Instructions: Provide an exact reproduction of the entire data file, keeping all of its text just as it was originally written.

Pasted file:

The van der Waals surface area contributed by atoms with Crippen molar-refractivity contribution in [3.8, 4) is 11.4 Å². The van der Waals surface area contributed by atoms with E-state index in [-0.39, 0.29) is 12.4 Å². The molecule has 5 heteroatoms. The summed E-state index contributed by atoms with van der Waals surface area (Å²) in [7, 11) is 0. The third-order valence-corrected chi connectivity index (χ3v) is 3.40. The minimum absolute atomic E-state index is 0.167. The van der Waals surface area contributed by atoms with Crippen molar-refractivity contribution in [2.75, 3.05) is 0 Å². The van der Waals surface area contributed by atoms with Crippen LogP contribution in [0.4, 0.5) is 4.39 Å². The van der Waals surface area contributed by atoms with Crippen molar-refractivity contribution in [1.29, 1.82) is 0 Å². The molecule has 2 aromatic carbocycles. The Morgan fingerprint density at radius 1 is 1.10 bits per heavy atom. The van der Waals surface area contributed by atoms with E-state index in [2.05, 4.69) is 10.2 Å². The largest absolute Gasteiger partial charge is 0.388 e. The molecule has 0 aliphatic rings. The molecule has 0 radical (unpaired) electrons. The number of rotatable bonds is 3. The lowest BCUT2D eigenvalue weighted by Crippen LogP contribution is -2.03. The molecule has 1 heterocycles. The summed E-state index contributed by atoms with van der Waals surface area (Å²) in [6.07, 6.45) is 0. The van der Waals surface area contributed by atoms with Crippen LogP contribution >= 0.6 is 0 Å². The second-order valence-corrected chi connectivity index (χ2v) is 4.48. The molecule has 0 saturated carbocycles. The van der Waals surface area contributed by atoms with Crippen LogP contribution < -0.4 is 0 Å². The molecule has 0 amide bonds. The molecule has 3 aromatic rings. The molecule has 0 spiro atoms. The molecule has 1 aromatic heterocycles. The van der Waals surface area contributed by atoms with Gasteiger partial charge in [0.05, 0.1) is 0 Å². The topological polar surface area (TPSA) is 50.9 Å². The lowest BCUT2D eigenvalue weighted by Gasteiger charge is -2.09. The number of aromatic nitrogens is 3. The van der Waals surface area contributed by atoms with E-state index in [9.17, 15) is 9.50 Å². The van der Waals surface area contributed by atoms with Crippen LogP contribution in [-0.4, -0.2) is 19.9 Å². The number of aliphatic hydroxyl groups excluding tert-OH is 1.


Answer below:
The van der Waals surface area contributed by atoms with Crippen molar-refractivity contribution in [3.8, 4) is 11.4 Å². The van der Waals surface area contributed by atoms with E-state index in [-0.39, 0.29) is 12.4 Å². The molecule has 5 heteroatoms. The summed E-state index contributed by atoms with van der Waals surface area (Å²) in [7, 11) is 0. The third-order valence-corrected chi connectivity index (χ3v) is 3.40. The minimum absolute atomic E-state index is 0.167. The van der Waals surface area contributed by atoms with Crippen molar-refractivity contribution in [2.75, 3.05) is 0 Å². The van der Waals surface area contributed by atoms with Crippen LogP contribution in [0.4, 0.5) is 4.39 Å². The van der Waals surface area contributed by atoms with Crippen molar-refractivity contribution in [1.29, 1.82) is 0 Å². The molecule has 2 aromatic carbocycles. The Morgan fingerprint density at radius 1 is 1.10 bits per heavy atom. The van der Waals surface area contributed by atoms with E-state index in [2.05, 4.69) is 10.2 Å². The largest absolute Gasteiger partial charge is 0.388 e. The molecule has 0 aliphatic rings. The molecule has 0 radical (unpaired) electrons. The number of rotatable bonds is 3. The lowest BCUT2D eigenvalue weighted by Crippen LogP contribution is -2.03. The molecule has 1 heterocycles. The summed E-state index contributed by atoms with van der Waals surface area (Å²) in [6.07, 6.45) is 0. The van der Waals surface area contributed by atoms with Crippen LogP contribution >= 0.6 is 0 Å². The second-order valence-corrected chi connectivity index (χ2v) is 4.48. The molecule has 0 saturated carbocycles. The van der Waals surface area contributed by atoms with Crippen LogP contribution < -0.4 is 0 Å². The molecule has 0 amide bonds. The molecule has 3 aromatic rings. The molecule has 0 spiro atoms. The molecule has 1 aromatic heterocycles. The van der Waals surface area contributed by atoms with Gasteiger partial charge in [0.05, 0.1) is 0 Å². The topological polar surface area (TPSA) is 50.9 Å². The lowest BCUT2D eigenvalue weighted by Gasteiger charge is -2.09. The number of aromatic nitrogens is 3. The van der Waals surface area contributed by atoms with E-state index in [9.17, 15) is 9.50 Å². The van der Waals surface area contributed by atoms with Crippen LogP contribution in [-0.4, -0.2) is 19.9 Å². The number of aliphatic hydroxyl groups excluding tert-OH is 1.